What Bees are Teaching us about the Human Brain

Around 20,000 species of bee currently buzz around the planet, most important for us being the domesticated honey bee. For thousands of years, humans have kept bees to provide a sweetener for food and drinks, and today honey bee colonies help farmers pollinate plants so we can have foods like apple, cantaloupe, cucumber, and squash. But most people don’t know that honey bees have been valuable in helping researchers understand a process called epigenetics. And epigenetics is shedding light on how the environment effects DNA and contributes to mental illness.

Hives contain three bee types, which appear very different but are all genetically identical. A male drone forms if an egg is not fertilized, and after hanging around the hive for some time, eventually the drone will fly off to try and find a female to breed. Fertilized eggs, however, become females, and while most will turn out to be sterile workers, for every 50,000 workers there is one queen bee that can mate and start her own colony. A fertilized egg becomes programmed to make a queen bee because the larva develops in a specific environment. A queen larva grows inside a much larger egg chamber and while normal worker larvae eat pollen and honey, queen larvae only eat a type of bee milk called royal jelly.

Exposure to royal jelly begins to influence the bee’s growth shortly after the egg is fertilized and cells begin dividing. As cells divide and the egg develops into a larva, the cells’ DNA sends signals that make cells act in different ways. For example, some cells will turn into muscle cells, while DNA in other cells can signal them to make an eye. Similarly, unique changes in growth happen if the larva senses that it is growing inside a large egg chamber and never eats honey and pollen. In this case, the queen bee’s cells respond to their unique environment by attaching small chemical markers to their DNA. This process of scarring the DNA with chemical markers is called epigenetics, with the prefix epi coming from the Greek for “outer” or “above.”

The chemical markers on the DNA act as switches that turn on or turn off particular genes. In this case, the genes turn on and off in a pattern that creates a queen bee. She will have the same gene sequence as her sterile sisters, but the epigenetic markers have made her fertile and ready to start her own colony.

So what does bee epigenetics have to do with human behavior, with say depression, schizophrenia or post-traumatic stress disorder (PTSD)?

The same epigenetic process, where the environment alters DNA, also happens in the human brain. The easiest example to explain is post-traumatic stress disorder, or PTSD, where a life-threatening event changes brain function. When a person experiences or witnesses a major traumatic event, the body secretes stress hormones. These hormones create changes to cells as epigenetic chemical markers, attaching to the DNA of cells in certain brain regions. The chemical markers change how those brain regions work and subsequently how the person thinks, feels and behaves. For instance, someone with PTSD may have nightmares or feeling of intense stress if reminded of the traumatic event. These epigenetic changes to the brain can be short-term or they can become chronic and have damaging effects, sometimes making it difficult to handle stressful situations for years afterwards.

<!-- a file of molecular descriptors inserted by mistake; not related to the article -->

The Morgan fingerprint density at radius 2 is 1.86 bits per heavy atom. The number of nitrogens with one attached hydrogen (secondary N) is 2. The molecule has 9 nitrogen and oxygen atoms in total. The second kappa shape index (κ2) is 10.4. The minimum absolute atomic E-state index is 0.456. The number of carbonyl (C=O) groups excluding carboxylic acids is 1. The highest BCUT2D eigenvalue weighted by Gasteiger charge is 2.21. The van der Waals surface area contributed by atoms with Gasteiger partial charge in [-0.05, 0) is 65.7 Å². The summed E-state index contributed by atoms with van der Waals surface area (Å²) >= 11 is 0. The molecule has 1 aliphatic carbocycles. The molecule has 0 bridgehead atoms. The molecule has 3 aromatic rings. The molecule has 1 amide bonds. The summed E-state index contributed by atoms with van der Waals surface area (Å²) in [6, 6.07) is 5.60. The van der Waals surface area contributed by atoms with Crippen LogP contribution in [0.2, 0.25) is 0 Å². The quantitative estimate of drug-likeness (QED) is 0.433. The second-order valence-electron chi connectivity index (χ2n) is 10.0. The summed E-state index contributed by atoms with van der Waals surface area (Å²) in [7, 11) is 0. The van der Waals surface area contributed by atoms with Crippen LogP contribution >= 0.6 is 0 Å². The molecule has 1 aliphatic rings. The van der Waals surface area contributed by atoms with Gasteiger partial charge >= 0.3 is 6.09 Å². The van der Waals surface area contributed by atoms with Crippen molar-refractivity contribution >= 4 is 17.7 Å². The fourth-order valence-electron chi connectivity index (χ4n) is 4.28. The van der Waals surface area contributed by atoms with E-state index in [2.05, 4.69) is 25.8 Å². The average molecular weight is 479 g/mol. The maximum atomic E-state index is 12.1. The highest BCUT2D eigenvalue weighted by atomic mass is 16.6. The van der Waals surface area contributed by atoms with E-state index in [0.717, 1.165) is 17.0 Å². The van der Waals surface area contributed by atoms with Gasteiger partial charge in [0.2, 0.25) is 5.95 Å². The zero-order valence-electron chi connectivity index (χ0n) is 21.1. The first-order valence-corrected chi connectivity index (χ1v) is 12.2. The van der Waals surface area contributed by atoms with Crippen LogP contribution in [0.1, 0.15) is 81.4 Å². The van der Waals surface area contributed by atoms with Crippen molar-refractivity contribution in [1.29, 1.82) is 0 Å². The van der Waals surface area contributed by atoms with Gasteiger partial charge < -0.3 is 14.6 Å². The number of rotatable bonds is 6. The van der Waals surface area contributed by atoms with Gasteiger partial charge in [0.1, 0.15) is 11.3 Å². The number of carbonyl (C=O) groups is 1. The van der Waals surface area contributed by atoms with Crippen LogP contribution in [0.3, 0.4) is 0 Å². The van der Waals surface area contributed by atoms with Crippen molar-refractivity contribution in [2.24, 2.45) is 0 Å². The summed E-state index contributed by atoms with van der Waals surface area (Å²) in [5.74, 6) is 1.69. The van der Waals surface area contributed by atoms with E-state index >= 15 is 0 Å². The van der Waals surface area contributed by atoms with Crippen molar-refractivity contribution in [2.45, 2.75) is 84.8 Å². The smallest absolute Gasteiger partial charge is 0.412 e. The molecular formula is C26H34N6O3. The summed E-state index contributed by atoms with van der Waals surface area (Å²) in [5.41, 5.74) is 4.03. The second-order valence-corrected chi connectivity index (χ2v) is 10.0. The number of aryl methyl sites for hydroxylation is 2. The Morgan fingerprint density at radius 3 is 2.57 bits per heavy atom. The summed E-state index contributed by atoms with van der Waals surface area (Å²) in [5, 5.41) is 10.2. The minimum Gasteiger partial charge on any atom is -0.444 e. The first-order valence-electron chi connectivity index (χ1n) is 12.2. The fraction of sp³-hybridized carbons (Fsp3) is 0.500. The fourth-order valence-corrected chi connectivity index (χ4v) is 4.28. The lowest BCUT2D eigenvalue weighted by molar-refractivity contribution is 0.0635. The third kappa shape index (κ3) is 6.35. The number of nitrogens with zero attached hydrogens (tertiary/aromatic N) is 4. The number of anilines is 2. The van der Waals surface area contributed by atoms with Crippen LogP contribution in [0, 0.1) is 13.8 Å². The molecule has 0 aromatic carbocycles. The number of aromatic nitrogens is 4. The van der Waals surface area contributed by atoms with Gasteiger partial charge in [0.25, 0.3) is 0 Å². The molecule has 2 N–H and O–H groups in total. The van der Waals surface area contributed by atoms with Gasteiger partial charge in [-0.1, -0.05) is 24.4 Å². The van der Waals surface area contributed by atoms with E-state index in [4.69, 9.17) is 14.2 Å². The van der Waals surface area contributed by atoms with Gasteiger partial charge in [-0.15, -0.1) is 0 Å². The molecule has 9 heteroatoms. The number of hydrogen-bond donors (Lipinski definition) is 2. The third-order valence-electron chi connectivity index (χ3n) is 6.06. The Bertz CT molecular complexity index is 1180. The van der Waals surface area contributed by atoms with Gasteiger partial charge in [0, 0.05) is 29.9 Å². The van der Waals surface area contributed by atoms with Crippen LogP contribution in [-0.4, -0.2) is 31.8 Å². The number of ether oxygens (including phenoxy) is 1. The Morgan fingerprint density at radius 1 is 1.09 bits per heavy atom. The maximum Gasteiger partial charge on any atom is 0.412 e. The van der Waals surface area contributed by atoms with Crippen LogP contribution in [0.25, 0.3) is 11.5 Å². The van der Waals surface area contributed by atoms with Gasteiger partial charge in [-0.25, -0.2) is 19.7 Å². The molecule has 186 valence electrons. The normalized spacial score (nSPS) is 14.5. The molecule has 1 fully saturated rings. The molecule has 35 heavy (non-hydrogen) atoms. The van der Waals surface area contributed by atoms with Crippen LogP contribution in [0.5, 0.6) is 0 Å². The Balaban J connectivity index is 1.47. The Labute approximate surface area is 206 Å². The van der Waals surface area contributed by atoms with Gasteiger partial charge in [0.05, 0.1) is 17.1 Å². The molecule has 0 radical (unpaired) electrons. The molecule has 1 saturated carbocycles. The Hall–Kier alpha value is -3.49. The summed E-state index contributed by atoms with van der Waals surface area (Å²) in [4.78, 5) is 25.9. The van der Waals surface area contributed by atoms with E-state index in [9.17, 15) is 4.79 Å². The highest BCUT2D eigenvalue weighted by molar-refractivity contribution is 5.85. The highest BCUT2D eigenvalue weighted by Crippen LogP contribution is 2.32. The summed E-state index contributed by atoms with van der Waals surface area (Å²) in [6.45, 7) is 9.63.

And just like in bee larva, the environment starts effecting human epigenetics shortly after fertilization. We now know that the environment can begin altering the brain from the time someone is only a tiny embryo. In one of the largest epigenetic studies of postmortem human brain tissue, investigators at the Lieber institute for Brain Development found that environmental influences during the prenatal period cause brain changes associated with schizophrenia, and that environmental influences in early adulthood, when symptoms of the illness typically emerge, may not be as important as originally thought. On top of that, numerous studies in animals and humans find that stressful pregnancies change the epigenetics in a baby’s brain, making it harder for that person to handle stress as an adult.

The good news is that we also now know that epigenetic effects are potentially reversible. Just as the environment can create epigenetic markets on the DNA, these chemicals can also be pulled off. Medications that target epigenetic modifications are proving effective to treat cancers and neurodegenerative disorders. In psychiatry, we have some evidence that antidepressants work by changing the epigenetic signature of brain cells, essentially undoing the damage caused by past bad experiences that can lead to depression or other psychiatric conditions.

We’ve just gotten started in understanding this process and the growing field of behavioral epigenetics might offer new therapies to heal the brain. Future research should unlock mysteries that explain why our brains don’t recover from particularly stressful experiences and don’t always work the way we would like afterwards. We are beginning to imagine that the emerging field of medicines that target epigenetics may prevent many of the effects of environmental adversity, even from very early in life.

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